Alcoa has a plan for zero emissions. Buy the stock while it’s a bargain.

The outlook for aluminum is bright, as is the outlook for Alcoa, probably the best pure play for the flexible and lightweight metal—and cheap.

Alcoa

the stock (ticker: AA ) looks like a bargain, trading at a level that doesn’t reflect its issuer’s favorable operating costs, improved balance sheet, increased shareholder returns and one of the industry’s lowest carbon footprints. And investors are ignoring a potentially groundbreaking technology Alcoa is developing that could eliminate carbon emissions from the aluminum smelting process.

Jefferies analyst Chris LaFemina called Alcoa’s Elysis smelter project, a joint venture with Anglo-Australian

Rio Tido

(RIO), a potential “game changer” that would position Alcoa as a “truly green aluminum producer.” Alcoa is using the process on a small scale and aims to prove it on a commercial scale in the coming years.

Alcoa shares, at about $56, are down 43% from $98, reached in March before aluminum prices fell nearly 40% to around $2,400 a metric ton, or $1.09 a pound. The stock trades for just over seven times projected 2022 earnings of $7.68 per share and has a similar estimated 2023 price/earnings ratio.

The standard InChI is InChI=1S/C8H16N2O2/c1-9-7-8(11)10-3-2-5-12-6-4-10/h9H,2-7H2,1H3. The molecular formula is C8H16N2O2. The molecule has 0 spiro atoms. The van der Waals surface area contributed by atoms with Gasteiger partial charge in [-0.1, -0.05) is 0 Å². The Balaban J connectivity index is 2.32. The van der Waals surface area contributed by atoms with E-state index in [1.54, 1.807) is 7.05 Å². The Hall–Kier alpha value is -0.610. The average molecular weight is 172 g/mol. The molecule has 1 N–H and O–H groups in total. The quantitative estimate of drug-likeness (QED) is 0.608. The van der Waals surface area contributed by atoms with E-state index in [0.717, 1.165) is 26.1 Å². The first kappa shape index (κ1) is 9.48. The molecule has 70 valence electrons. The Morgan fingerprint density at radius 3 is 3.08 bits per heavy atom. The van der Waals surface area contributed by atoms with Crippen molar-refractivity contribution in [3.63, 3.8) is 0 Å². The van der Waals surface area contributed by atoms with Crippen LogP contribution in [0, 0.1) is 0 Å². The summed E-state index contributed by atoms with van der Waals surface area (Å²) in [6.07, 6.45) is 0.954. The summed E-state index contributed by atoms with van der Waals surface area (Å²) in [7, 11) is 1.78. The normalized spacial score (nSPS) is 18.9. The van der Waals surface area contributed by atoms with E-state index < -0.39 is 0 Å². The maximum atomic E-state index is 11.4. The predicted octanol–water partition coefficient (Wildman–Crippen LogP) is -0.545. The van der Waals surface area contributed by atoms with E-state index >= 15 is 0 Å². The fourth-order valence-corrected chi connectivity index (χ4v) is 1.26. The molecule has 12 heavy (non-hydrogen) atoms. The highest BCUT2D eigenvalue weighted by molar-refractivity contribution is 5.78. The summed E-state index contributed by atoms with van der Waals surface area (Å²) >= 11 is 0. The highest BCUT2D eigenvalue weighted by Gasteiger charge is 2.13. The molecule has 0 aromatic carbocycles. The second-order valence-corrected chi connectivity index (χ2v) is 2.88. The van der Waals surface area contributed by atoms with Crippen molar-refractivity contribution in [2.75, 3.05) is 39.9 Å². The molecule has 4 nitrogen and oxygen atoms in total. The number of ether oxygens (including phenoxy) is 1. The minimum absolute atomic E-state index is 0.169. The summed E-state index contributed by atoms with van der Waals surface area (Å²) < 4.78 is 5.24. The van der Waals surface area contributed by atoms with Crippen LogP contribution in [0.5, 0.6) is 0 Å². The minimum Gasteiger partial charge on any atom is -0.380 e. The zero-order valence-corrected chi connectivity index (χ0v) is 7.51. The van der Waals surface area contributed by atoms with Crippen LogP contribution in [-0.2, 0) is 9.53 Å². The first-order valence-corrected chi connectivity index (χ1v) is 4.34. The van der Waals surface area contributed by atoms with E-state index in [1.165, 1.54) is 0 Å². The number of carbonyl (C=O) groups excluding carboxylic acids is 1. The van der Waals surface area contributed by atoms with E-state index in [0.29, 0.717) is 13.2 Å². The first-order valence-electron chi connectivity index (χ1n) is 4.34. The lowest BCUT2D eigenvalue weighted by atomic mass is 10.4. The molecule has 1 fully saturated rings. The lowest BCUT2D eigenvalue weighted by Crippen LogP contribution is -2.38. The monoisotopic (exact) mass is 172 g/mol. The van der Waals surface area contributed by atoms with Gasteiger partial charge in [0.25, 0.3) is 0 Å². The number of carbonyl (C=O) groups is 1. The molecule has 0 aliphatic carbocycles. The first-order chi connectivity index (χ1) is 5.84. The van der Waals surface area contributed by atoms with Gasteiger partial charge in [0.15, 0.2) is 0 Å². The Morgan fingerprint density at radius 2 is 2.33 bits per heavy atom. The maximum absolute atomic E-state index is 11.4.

“Alcoa is cheap,” says Wolfe Research analyst Timna Tanners. “It has a cost advantage and doesn’t get much credit for its green initiatives.” It has an Outperform rating and a $62 price target.

Recent price $56.92
Market value (billion) $10.2
YTD Change -4.5%
2022E EPS $7.68
2022E P/E 7.4
2023E EPS $7.41
2023E P/E 7.7
Net debt (million) $299
Dividend yield 0.7%

E=estimate

Sources: Bloomberg; company reports

While headquartered in Pittsburgh, Alcoa has most of its operations outside the US. It mines bauxite, an aluminum ore, mainly in Australia. It uses this to produce alumina, an intermediate product, and then refines the alumina into aluminum at smelters worldwide, including a 120-year-old facility in Massena, NY Alcoa separated its aluminum products operations into

Arconic

(ARNC) in 2016 and now focuses on alumina and aluminum production.

Aluminum is still made using the same electricity-intensive process that Alcoa founder Charles Hall developed in the late 19th century. Alcoa benefits because about 80% of its electricity comes from renewable sources, most of it relatively cheap, carbon-free hydropower. Its production emissions — about five tons of carbon per metric ton of aluminum — are a third of the industry average of 15 tons, because many competitors rely on coal-generated power. This is increasingly important, as are many Alcoa customers

apple

(AAPL), focus on carbon footprints. Alcoa’s total costs are in the bottom half of the industry.

Aluminum is widely used. It’s in cars, airplanes, packaging, wiring, and wind and solar power components. Used instead of heavier metals and plastic, it improves vehicle mileage and is recyclable. It can offer the strength of steel at a third of the weight.

Ford Motor
‘small

(F) best-selling F-150 pickup has an aluminum body.